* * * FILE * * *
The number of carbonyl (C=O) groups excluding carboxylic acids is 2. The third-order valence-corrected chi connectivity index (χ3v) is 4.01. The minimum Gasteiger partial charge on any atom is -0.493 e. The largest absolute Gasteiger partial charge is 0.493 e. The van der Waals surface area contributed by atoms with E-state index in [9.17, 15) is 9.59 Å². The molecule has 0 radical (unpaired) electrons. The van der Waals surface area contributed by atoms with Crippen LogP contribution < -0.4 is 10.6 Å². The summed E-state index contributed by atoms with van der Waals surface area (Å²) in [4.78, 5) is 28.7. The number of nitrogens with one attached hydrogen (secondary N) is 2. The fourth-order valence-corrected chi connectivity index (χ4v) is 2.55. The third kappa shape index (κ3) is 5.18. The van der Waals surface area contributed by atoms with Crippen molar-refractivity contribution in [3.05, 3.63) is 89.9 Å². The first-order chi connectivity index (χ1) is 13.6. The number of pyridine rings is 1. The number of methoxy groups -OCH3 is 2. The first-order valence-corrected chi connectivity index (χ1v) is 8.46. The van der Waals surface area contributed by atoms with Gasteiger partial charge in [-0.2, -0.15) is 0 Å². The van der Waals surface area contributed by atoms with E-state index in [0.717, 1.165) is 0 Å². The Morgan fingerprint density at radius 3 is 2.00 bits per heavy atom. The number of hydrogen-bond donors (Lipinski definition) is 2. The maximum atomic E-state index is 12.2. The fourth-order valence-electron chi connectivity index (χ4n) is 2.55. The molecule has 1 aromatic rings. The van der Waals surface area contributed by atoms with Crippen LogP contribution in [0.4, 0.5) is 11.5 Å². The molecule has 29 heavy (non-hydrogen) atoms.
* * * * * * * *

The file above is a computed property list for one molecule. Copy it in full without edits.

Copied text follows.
The number of carbonyl (C=O) groups excluding carboxylic acids is 2. The third-order valence-corrected chi connectivity index (χ3v) is 4.01. The minimum Gasteiger partial charge on any atom is -0.493 e. The largest absolute Gasteiger partial charge is 0.493 e. The van der Waals surface area contributed by atoms with E-state index in [9.17, 15) is 9.59 Å². The molecule has 0 radical (unpaired) electrons. The van der Waals surface area contributed by atoms with Crippen LogP contribution < -0.4 is 10.6 Å². The summed E-state index contributed by atoms with van der Waals surface area (Å²) in [4.78, 5) is 28.7. The number of nitrogens with one attached hydrogen (secondary N) is 2. The fourth-order valence-corrected chi connectivity index (χ4v) is 2.55. The third kappa shape index (κ3) is 5.18. The van der Waals surface area contributed by atoms with Crippen molar-refractivity contribution in [3.05, 3.63) is 89.9 Å². The first-order chi connectivity index (χ1) is 13.6. The number of pyridine rings is 1. The number of methoxy groups -OCH3 is 2. The first-order valence-corrected chi connectivity index (χ1v) is 8.46. The van der Waals surface area contributed by atoms with Gasteiger partial charge in [-0.2, -0.15) is 0 Å². The van der Waals surface area contributed by atoms with E-state index in [0.717, 1.165) is 0 Å². The Morgan fingerprint density at radius 3 is 2.00 bits per heavy atom. The number of hydrogen-bond donors (Lipinski definition) is 2. The maximum atomic E-state index is 12.2. The fourth-order valence-electron chi connectivity index (χ4n) is 2.55. The molecule has 1 aromatic rings. The van der Waals surface area contributed by atoms with Crippen LogP contribution in [0.4, 0.5) is 11.5 Å². The molecule has 29 heavy (non-hydrogen) atoms.